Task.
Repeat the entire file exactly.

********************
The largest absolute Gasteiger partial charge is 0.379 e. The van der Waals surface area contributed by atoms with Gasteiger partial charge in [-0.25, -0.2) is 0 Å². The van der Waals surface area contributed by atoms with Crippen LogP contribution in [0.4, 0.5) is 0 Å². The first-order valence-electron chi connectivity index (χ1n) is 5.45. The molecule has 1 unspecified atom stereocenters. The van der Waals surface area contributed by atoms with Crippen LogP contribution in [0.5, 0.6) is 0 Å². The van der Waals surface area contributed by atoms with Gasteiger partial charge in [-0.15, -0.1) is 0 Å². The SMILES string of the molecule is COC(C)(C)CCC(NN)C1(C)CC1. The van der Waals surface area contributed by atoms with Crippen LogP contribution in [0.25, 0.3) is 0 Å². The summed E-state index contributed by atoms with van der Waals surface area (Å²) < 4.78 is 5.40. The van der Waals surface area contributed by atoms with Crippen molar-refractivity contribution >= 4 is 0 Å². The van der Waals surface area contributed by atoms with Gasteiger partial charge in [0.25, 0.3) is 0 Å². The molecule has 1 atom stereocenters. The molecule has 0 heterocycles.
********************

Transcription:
The largest absolute Gasteiger partial charge is 0.379 e. The van der Waals surface area contributed by atoms with Gasteiger partial charge in [-0.25, -0.2) is 0 Å². The van der Waals surface area contributed by atoms with Crippen LogP contribution in [0.4, 0.5) is 0 Å². The first-order valence-electron chi connectivity index (χ1n) is 5.45. The molecule has 1 unspecified atom stereocenters. The van der Waals surface area contributed by atoms with Crippen LogP contribution in [0.5, 0.6) is 0 Å². The van der Waals surface area contributed by atoms with Gasteiger partial charge in [-0.15, -0.1) is 0 Å². The SMILES string of the molecule is COC(C)(C)CCC(NN)C1(C)CC1. The van der Waals surface area contributed by atoms with Crippen LogP contribution in [0.25, 0.3) is 0 Å². The summed E-state index contributed by atoms with van der Waals surface area (Å²) < 4.78 is 5.40. The van der Waals surface area contributed by atoms with Crippen molar-refractivity contribution >= 4 is 0 Å². The van der Waals surface area contributed by atoms with Gasteiger partial charge in [0.25, 0.3) is 0 Å². The molecule has 1 atom stereocenters. The molecule has 0 heterocycles.